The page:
This review focuses on the comparison of delayed versus earlier introduction of progressive enteral feeding; that is, advancing the volume of milk feeds beyond "trophic" levels. The effect of trophic feeding, the early introduction of small volume enteral feeds (up to 24 ml/kg/day) without advancing the feed volumes for at least five days versus enteral fasting is addressed in the Cochrane review "Early trophic feeding for very low birth weight infants" (Bombell 2009).
To determine the effect of delayed introduction of progressive enteral feeds on the incidence of necrotising enterocolitis, mortality and other morbidities in very low birth weight infants.
The following subgroup analyses were planned:
- Exclusively formula milk-fed infants.
- Infants were fully or partially fed with breast milk (maternal or donor).
- Extremely low birth weight (less than 1000 grams) or extremely preterm (less than 28 weeks' gestation at birth).
- Infants with intrauterine growth restriction or infants with absent or reversed end-diastolic flow velocities detected on antenatal Doppler studies of the fetal aorta or umbilical artery.
Criteria for considering studies for this review
Types of studies
Randomised or quasi-randomised controlled trials or cluster randomised trials.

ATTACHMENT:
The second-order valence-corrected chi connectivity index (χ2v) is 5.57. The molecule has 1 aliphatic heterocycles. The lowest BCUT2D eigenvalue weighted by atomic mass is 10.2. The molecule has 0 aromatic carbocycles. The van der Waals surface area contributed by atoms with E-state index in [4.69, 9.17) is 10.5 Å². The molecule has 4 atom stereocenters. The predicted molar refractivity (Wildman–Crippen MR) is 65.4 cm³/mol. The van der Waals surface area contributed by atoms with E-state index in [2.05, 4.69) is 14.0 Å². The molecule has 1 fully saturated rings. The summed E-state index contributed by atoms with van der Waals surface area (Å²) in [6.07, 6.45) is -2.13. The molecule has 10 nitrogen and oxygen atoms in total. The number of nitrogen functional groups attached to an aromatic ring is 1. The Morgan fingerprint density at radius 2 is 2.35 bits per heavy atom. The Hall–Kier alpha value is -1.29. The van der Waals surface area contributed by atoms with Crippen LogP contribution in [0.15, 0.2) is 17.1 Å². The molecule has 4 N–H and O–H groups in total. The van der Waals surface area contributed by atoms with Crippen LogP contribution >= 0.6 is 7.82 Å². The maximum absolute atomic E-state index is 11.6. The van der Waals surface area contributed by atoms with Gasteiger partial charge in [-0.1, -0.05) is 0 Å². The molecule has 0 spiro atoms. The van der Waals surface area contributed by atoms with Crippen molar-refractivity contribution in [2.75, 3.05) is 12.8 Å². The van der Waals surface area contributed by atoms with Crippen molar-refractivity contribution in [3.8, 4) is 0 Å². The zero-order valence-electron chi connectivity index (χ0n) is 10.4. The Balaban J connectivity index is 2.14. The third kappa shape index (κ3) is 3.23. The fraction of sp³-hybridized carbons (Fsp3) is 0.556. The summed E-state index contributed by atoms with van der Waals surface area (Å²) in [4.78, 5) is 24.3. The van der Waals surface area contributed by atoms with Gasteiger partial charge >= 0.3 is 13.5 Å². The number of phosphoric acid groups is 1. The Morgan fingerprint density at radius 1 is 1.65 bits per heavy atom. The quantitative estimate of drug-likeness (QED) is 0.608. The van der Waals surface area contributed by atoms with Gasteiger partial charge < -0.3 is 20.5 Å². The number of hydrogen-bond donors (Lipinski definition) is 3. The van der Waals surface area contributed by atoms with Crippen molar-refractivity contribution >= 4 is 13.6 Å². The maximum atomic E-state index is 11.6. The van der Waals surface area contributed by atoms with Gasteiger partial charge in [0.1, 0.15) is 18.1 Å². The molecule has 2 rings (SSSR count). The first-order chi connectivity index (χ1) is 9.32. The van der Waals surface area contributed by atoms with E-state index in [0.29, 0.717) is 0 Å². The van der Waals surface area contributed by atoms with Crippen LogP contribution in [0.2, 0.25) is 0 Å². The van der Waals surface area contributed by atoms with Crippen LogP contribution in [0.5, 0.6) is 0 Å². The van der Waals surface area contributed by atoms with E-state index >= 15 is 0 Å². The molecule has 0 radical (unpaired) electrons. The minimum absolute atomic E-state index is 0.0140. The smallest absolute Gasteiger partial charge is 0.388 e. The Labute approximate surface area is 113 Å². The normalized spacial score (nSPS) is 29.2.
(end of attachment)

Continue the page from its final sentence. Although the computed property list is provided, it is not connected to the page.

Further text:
Types of participants
Very low birth weight (less than 1500 grams) or very preterm (less than 32 weeks' gestation) newborn infants.
Types of interventions
Delayed introduction of progressive enteral feeds (more than four days after birth) versus earlier introduction of enteral feeds. Progressive enteral feeding was defined as feed volumes in excess of trophic feeds (24 ml/kg/day or 1 ml/kg/hour). Infants should have received the same type of milk (breast milk or formula), the same route and mode of feeding (intragastric or transpyloric, bolus gavage or continuous) and the same rate of feed volume advancement in both groups.
Types of outcome measures
1. Necrotising enterocolitis confirmed by at least two of the following features:
- abdominal radiograph showing pneumatosis intestinalis or gas in the portal venous system or free air in the abdomen
- abdominal distension with abdominal radiograph with gaseous distension or frothy appearance of bowel lumen (or both)
- blood in stool
- lethargy, hypotonia, or apnoea (or combination of these);
or a diagnosis confirmed at surgery or autopsy (Walsh 1986).